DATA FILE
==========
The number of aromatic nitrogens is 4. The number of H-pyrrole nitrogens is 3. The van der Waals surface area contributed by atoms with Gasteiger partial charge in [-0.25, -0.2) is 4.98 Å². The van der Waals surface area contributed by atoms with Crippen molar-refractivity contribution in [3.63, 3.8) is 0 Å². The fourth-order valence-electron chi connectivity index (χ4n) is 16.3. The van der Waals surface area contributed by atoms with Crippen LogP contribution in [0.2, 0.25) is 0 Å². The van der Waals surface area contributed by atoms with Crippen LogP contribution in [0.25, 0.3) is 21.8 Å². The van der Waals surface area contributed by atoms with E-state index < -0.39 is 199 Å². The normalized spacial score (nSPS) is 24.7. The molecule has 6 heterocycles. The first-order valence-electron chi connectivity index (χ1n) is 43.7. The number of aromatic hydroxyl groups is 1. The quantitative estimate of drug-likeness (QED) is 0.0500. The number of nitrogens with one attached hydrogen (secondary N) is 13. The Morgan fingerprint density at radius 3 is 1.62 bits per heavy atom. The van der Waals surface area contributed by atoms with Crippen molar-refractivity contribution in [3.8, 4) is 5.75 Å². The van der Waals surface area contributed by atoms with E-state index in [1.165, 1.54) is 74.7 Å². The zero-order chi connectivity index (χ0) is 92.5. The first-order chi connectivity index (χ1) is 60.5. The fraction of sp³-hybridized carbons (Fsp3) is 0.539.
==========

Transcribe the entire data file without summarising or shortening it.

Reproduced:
The number of aromatic nitrogens is 4. The number of H-pyrrole nitrogens is 3. The van der Waals surface area contributed by atoms with Gasteiger partial charge in [-0.25, -0.2) is 4.98 Å². The van der Waals surface area contributed by atoms with Crippen molar-refractivity contribution in [3.63, 3.8) is 0 Å². The fourth-order valence-electron chi connectivity index (χ4n) is 16.3. The van der Waals surface area contributed by atoms with Crippen LogP contribution in [0.2, 0.25) is 0 Å². The van der Waals surface area contributed by atoms with Crippen LogP contribution in [0.25, 0.3) is 21.8 Å². The van der Waals surface area contributed by atoms with E-state index < -0.39 is 199 Å². The normalized spacial score (nSPS) is 24.7. The molecule has 6 heterocycles. The first-order valence-electron chi connectivity index (χ1n) is 43.7. The number of aromatic hydroxyl groups is 1. The quantitative estimate of drug-likeness (QED) is 0.0500. The number of nitrogens with one attached hydrogen (secondary N) is 13. The Morgan fingerprint density at radius 3 is 1.62 bits per heavy atom. The van der Waals surface area contributed by atoms with Crippen molar-refractivity contribution in [3.8, 4) is 5.75 Å². The van der Waals surface area contributed by atoms with E-state index in [1.165, 1.54) is 74.7 Å². The zero-order chi connectivity index (χ0) is 92.5. The first-order chi connectivity index (χ1) is 60.5. The fraction of sp³-hybridized carbons (Fsp3) is 0.539.